In the second episode in our regional malts series from Douglas Laing we move on to the Highland Region. To see my review of the lowland blended malt you can find it at The Epicurean
The Timorous Beastie is a reference to a Robert Burns poem in which the poet writes a poem about a field mouse in his fields. The producer Douglas Laing is using the timid mouse in the poem as a juxtaposition against the highland malts. Perhaps with Robert Burns living and working in Ayrshire in the lowland region this is about a comparison in regions in Scotland. Or perhaps its just a fun name for a whisky with a made up marketing story.
Bottled at 46.8% ABV with a craft presentation this whisky is made from a recipe only using Highland malts. The label references this includes at least Glengoyne, Glen Garioch ( pronounced Glen Gay-ray) and Dalmore but doesn’t give a complete list. The bottle is opaque but the design of the bottle and label is pretty well done. It is widely available as an ongoing expression at around £35. There is a limited edition age stated 10 year old for a couple of pounds more as well which is still available just now.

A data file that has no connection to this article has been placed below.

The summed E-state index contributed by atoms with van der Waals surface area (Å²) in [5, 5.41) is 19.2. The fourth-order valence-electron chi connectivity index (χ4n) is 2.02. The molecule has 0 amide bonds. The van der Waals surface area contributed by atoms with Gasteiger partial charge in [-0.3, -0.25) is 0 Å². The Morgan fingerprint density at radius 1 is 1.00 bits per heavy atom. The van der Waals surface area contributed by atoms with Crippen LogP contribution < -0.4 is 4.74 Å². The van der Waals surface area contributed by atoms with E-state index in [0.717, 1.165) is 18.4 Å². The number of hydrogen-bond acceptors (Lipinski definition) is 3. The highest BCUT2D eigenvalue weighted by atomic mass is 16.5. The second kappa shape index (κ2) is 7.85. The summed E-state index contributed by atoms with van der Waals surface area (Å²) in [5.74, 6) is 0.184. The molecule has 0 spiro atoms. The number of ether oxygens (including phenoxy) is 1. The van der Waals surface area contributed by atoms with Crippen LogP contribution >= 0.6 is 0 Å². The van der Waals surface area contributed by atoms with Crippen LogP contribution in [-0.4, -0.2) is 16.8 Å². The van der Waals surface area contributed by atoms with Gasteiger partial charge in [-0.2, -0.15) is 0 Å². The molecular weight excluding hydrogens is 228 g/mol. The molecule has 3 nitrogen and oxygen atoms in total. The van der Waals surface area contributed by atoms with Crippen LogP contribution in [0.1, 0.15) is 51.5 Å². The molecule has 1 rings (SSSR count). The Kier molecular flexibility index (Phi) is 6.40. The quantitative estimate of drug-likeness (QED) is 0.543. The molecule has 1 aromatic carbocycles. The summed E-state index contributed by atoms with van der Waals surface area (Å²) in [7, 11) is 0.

Colour – yellow straw
Nose – quite a sharp acidic vinegar note with cardamom seeds. Wood herbs bring in some interest with notes of over proofed dough as the main body throughout.
Palate – white wine sharp fruitiness on the arrival with the acidic vinegar note being slightly mellowed. Freshly baked malted bread hints at the youth of the spirit.
Finish – The finish allows some spices from the oak and tannins to come into play. The finish is short but thick.
Making a representative highland whisky is a difficult thing because what is the USP of the highlands? The aim of this whisky is to showcase distilled barley based beer really with the grain flavours still very predominate in the flavour profile in the glass.
As someone who just cannot get into beer at all this doesn’t work for me. If you were someone who likes Glenfiddich IPA as a random example then you will probably like this one to.